According to THR James Franco has optioned the film rights to Sal Mineo: A Biography, written by Michael Gregg Michaud and intends to write and direct the film, but not star. This is the latest in a series of options by Franco following his recent acquisitions of The Adderall Diaries and Holy Land: A Suburban Memoir.
Actor Sal Mineo was twice nominated for an Academy Award, and enjoyed success as a stage director and recording artist, but most people remember him chiefly for playing troubled, violence-prone youths. His most memorable role was Plato, James Dean’s damaged, love-starved best friend, in the teen angst classic Rebel Without a Cause (1955). His performance resulted in an Academy Award nomination for best supporting actor, and his popularity quickly developed.
His acting ability and exotic good looks earned him roles as a Native American boy in Tonka, and as a Jewish emigrant in Otto Preminger’s Exodus, for which he won a Golden Globe Award and received his second Academy Award nomination as Best Supporting Actor. Mineo also appeared in another James Dean vehicle, Giant (1956) as well as The Gene Krupa Story (1959), Who Killed 30 Greatest Teddy Bear (1965), and The Greatest Story Ever Told (1965).
Here is the official description of Michaud’s bio.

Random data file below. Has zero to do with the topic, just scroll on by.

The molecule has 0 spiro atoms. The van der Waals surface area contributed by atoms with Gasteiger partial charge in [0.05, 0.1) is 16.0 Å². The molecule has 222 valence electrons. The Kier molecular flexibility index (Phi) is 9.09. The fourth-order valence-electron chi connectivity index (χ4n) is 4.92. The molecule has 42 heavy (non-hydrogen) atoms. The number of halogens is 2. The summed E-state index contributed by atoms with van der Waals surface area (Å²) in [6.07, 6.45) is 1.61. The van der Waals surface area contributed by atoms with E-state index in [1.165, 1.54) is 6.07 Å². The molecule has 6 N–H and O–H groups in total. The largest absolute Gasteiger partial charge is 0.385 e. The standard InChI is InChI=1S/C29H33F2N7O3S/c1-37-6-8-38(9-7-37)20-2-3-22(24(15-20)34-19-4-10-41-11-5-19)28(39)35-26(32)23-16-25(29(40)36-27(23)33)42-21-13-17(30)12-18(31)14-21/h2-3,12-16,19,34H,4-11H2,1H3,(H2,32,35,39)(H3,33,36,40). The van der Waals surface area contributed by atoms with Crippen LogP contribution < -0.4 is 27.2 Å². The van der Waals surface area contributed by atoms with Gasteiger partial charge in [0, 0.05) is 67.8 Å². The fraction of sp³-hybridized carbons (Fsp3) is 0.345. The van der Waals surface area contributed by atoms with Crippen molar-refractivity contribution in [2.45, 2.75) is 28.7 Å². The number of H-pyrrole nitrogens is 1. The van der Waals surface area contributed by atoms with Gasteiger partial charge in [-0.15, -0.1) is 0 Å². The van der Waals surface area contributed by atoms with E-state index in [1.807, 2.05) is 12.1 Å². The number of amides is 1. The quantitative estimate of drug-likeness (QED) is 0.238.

One of the hottest stars of the 1950s, Mineo grew up as the son of Sicilian immigrants in a humble Bronx flat. But by age eleven, he appeared on Broadway in Tennessee Williams’s The Rose Tattoo, and then as Prince Chulalongkorn in the original Broadway production of The King and I starring Yul Brynner and Gertrude Lawrence. This sultry-eyed, dark-haired male ingénue of sorts appeared on the cover of every major magazine, thousands of star-struck fans attended his premieres, and millions bought his records, which included several top-ten hits.
His life offstage was just as exhilarating: full of sports cars, motor boats, famous friends, and some of the most beautiful young actresses in Hollywood. But it was fourteen-year-old Jill Haworth, his costar in Exodus—the film that delivered one of the greatest acting roles of his life and earned him another Academy Award nomination and a Golden Globe win—with whom he fell in love and moved to the West Coast. But by the 1960s, a series of professional missteps and an increasingly tumultuous private life reversed his fortunes.
By the late sixties and early seventies, grappling with the repercussions of publicly admitting his homosexuality and struggling to reinvent himself from an aging teen idol, Mineo turned toward increasingly self-destructive behavior. Yet his creative impulses never foundered. He began directing and producing controversial off-Broadway plays that explored social and sexual taboos. He also found personal happiness in a relationship with male actor Courtney Burr. Tragically, on the cusp of turning a new page in his life, Mineo’s life was cut short in a botched robbery. [Amazon]